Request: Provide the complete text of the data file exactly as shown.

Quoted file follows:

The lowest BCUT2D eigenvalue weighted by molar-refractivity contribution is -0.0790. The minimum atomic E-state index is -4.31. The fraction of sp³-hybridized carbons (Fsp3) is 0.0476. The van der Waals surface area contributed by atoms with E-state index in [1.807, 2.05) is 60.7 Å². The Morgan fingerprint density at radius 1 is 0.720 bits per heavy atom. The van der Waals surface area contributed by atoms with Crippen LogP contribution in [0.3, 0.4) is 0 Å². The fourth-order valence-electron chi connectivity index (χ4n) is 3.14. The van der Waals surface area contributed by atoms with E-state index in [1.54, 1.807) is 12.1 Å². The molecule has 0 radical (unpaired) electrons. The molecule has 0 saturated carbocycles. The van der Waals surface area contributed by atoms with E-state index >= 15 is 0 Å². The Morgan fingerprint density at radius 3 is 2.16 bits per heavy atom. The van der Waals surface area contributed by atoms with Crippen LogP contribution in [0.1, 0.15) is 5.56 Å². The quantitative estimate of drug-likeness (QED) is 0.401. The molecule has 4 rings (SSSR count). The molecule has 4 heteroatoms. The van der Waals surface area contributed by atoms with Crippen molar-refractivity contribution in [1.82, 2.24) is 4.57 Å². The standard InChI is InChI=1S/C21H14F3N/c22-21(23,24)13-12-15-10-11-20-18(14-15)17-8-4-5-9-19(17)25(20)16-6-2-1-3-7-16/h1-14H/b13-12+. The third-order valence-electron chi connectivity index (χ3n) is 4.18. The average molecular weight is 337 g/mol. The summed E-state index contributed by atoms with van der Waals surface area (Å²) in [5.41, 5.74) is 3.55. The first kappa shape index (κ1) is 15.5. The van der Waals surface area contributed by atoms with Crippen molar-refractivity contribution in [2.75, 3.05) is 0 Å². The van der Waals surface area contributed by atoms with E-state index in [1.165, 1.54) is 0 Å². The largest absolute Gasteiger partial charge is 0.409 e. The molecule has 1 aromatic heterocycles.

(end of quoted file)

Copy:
The lowest BCUT2D eigenvalue weighted by molar-refractivity contribution is -0.0790. The minimum atomic E-state index is -4.31. The fraction of sp³-hybridized carbons (Fsp3) is 0.0476. The van der Waals surface area contributed by atoms with E-state index in [1.807, 2.05) is 60.7 Å². The Morgan fingerprint density at radius 1 is 0.720 bits per heavy atom. The van der Waals surface area contributed by atoms with Crippen LogP contribution in [0.3, 0.4) is 0 Å². The fourth-order valence-electron chi connectivity index (χ4n) is 3.14. The van der Waals surface area contributed by atoms with E-state index in [1.54, 1.807) is 12.1 Å². The molecule has 0 radical (unpaired) electrons. The molecule has 0 saturated carbocycles. The van der Waals surface area contributed by atoms with E-state index >= 15 is 0 Å². The Morgan fingerprint density at radius 3 is 2.16 bits per heavy atom. The van der Waals surface area contributed by atoms with Crippen LogP contribution in [0.1, 0.15) is 5.56 Å². The quantitative estimate of drug-likeness (QED) is 0.401. The molecule has 4 rings (SSSR count). The molecule has 4 heteroatoms. The van der Waals surface area contributed by atoms with Crippen molar-refractivity contribution in [1.82, 2.24) is 4.57 Å². The standard InChI is InChI=1S/C21H14F3N/c22-21(23,24)13-12-15-10-11-20-18(14-15)17-8-4-5-9-19(17)25(20)16-6-2-1-3-7-16/h1-14H/b13-12+. The third-order valence-electron chi connectivity index (χ3n) is 4.18. The average molecular weight is 337 g/mol. The summed E-state index contributed by atoms with van der Waals surface area (Å²) in [5.41, 5.74) is 3.55. The first kappa shape index (κ1) is 15.5. The van der Waals surface area contributed by atoms with Crippen molar-refractivity contribution in [2.75, 3.05) is 0 Å². The van der Waals surface area contributed by atoms with E-state index in [1.165, 1.54) is 0 Å². The largest absolute Gasteiger partial charge is 0.409 e. The molecule has 1 aromatic heterocycles.